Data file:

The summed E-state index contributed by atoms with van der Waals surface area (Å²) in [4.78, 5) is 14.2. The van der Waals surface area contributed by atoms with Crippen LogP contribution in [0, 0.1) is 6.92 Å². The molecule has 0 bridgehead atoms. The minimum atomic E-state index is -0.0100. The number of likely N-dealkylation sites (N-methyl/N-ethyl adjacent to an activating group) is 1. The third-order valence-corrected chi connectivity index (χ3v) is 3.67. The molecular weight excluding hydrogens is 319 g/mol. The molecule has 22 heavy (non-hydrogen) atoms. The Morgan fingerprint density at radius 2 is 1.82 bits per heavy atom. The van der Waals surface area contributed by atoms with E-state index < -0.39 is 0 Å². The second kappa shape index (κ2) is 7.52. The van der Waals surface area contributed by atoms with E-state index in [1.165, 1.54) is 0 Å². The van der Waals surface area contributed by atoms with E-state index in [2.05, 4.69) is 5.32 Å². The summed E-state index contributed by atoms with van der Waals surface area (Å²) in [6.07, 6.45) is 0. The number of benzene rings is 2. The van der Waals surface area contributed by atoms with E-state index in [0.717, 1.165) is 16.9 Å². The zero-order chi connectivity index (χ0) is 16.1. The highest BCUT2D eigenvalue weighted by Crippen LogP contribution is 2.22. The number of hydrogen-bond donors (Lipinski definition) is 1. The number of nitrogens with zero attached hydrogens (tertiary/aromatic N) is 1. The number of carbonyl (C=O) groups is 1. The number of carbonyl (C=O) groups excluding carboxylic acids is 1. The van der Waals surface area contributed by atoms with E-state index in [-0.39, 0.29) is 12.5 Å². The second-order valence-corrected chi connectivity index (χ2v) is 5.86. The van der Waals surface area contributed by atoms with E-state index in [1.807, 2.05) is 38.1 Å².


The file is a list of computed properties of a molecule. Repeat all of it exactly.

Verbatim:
The summed E-state index contributed by atoms with van der Waals surface area (Å²) in [4.78, 5) is 14.2. The van der Waals surface area contributed by atoms with Crippen LogP contribution in [0, 0.1) is 6.92 Å². The molecule has 0 bridgehead atoms. The minimum atomic E-state index is -0.0100. The number of likely N-dealkylation sites (N-methyl/N-ethyl adjacent to an activating group) is 1. The third-order valence-corrected chi connectivity index (χ3v) is 3.67. The molecular weight excluding hydrogens is 319 g/mol. The molecule has 22 heavy (non-hydrogen) atoms. The Morgan fingerprint density at radius 2 is 1.82 bits per heavy atom. The van der Waals surface area contributed by atoms with E-state index < -0.39 is 0 Å². The second kappa shape index (κ2) is 7.52. The van der Waals surface area contributed by atoms with E-state index in [1.165, 1.54) is 0 Å². The van der Waals surface area contributed by atoms with E-state index in [2.05, 4.69) is 5.32 Å². The summed E-state index contributed by atoms with van der Waals surface area (Å²) in [6.07, 6.45) is 0. The number of benzene rings is 2. The van der Waals surface area contributed by atoms with E-state index in [0.717, 1.165) is 16.9 Å². The zero-order chi connectivity index (χ0) is 16.1. The highest BCUT2D eigenvalue weighted by Crippen LogP contribution is 2.22. The number of hydrogen-bond donors (Lipinski definition) is 1. The number of nitrogens with zero attached hydrogens (tertiary/aromatic N) is 1. The number of carbonyl (C=O) groups is 1. The number of carbonyl (C=O) groups excluding carboxylic acids is 1. The van der Waals surface area contributed by atoms with E-state index in [-0.39, 0.29) is 12.5 Å². The second-order valence-corrected chi connectivity index (χ2v) is 5.86. The van der Waals surface area contributed by atoms with E-state index in [1.807, 2.05) is 38.1 Å².